If you want to post calculations to a scientific blog like SkS it is your responsibility to read the background material.  It is not my responsibiity to spoon feed you material that everyone knows.  Arguments from incredulity are not convincing.  Reading the SPM linked above would be a good start.

    The projections of future warming are shocking!!  Imagine living in Dallas when the temperature is 10F warmer!  It was only about 2F warmer in 2011.  Farmers sold off most of their herds and millions of trees died.  Children born today will be alive in 2100.  Action needs to be taken immediately to prevent this catastrophe.   

    0 0
  11. Tom13,

    This is not the exact graph I referenced above but section (a) has the same information (source IPCC AR5):

    IPCC temperature graph

    0 0
  12. Tom13 @8, yes true the article used the example of Dallas to make its point on possible future trends, just so it had some real world examples to talk about. However you miss my point. As was pointed in response to your first post, you can't take one  year of 1980 and draw conclusions, as the weather that year could be very non typical, then you go and do the exact same thing and pick this year, which appears to have unusually few record setting days. So your starting point was deceptive. These things need wider data over several years to try to find the average or typical pattern for the year. Thats all I'm saying.

    Regarding future temperature projections I can only completely agree with comments  by M Sweet. You cannot just project the recent temperature trend forward. You have to look at IPCC predictions and how that may work out for Dallas. Therefore their expectations of 28 record setting days is not unrealistic.

    In some ways the original article is frustrating by focussing in on specific cities because we cannot be so absolutely 100% certain about specific cities. I think the pertinent thing is global average temperatures are increasing, and will increase further, and are expected to accelerate. This will not have precisely uniform affects and its hard to be certain about specific locations due to regional climate factors. But its highly likely Dallas will at least see a lot more very hot days by end of century, whatever the exact number is.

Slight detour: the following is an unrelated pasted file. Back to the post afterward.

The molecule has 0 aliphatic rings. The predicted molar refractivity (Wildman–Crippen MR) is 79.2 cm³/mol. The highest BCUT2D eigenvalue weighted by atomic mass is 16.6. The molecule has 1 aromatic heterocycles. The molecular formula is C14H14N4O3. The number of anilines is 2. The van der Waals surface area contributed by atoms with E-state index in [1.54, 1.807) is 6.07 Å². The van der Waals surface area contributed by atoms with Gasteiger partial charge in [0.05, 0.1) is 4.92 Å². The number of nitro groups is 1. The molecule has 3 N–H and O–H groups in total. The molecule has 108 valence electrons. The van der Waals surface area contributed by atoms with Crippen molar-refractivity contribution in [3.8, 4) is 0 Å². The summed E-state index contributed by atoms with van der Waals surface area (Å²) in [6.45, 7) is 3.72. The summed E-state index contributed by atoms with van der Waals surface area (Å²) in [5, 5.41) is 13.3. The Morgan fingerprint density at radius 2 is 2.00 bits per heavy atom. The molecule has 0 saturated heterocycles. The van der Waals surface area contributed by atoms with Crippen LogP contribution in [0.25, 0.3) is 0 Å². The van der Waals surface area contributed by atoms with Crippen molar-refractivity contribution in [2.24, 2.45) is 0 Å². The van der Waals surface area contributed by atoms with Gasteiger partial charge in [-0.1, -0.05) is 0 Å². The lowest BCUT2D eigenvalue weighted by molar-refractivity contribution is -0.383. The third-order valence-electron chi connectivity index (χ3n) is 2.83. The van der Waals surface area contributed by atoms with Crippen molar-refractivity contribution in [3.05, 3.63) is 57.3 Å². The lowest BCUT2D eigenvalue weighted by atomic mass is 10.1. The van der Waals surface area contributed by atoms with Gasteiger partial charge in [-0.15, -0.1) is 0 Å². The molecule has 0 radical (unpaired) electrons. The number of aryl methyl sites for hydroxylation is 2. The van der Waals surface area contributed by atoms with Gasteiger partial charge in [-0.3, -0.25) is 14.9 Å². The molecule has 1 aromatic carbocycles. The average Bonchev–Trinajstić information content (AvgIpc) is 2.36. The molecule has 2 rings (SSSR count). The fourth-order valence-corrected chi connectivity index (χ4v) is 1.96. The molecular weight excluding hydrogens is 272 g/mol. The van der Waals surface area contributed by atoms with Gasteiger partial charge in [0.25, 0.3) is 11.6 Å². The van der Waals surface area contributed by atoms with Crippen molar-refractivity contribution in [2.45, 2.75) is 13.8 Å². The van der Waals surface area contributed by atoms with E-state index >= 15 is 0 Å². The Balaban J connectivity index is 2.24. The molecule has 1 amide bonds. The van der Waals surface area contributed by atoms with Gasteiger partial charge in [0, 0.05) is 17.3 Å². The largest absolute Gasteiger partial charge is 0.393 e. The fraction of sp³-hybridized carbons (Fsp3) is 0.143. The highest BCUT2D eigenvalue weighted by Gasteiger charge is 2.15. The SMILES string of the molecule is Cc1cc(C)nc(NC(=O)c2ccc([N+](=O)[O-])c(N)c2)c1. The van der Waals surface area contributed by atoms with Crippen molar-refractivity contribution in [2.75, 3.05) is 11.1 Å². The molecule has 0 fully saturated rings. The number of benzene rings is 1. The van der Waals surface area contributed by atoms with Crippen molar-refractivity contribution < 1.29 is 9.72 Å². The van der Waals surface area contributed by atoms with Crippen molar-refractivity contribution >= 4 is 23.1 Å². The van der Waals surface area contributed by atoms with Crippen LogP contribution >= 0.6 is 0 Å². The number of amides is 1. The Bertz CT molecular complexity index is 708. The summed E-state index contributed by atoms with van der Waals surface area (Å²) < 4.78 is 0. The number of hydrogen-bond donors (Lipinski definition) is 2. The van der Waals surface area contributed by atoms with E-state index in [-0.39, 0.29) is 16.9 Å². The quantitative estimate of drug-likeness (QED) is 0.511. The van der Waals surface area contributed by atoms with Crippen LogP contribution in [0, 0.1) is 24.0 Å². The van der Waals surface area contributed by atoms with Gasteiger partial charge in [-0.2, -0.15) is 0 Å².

0 0
  13. NigelJ — Tom13 does have a point which wasn't clearly expressed: Dallas managed to survive a record or year or two with many days over 105 previously, so the new average doesn't mean the city suddenly becomes uninhabitable. For a Northerner who expects to be outside mid-day during the summer, it's uninhabitable right now!

     What I think he missed is that the record years in the 2040s will be even hotter. Outdoor work will have to be scheduled with a mid-day break, or clumsy cooling methods, roofs will have to be white or grass-covered, etc etc. But the city won't shut down - people averse to heat avoid it already, whoever lives there is OK with blazing sun and common 100F summer days. 

    More significant may be when farmland reaches a temp that causes existing crops to slow their growth and for evaporation to create severe wet/dry cycles.   We're not ready to change the whole grain belt over to whatever heat-resistant crops exist, those probably won't be what people and animals want/need to eat. 

    0 0
  14. Driving By @13, well ok he had a point,  but nobody claimed more hot days would make Dallas 'uninhabitable'. So big strawman!

    But I agree with your other comments, more record days will add to air conditioning costs, etc. I would add it could lead to more heat related deaths in the elderly and frail.Of course this is Dallas, and so its not massively severe, but the same trend will be much more damaging in places like India and Africa.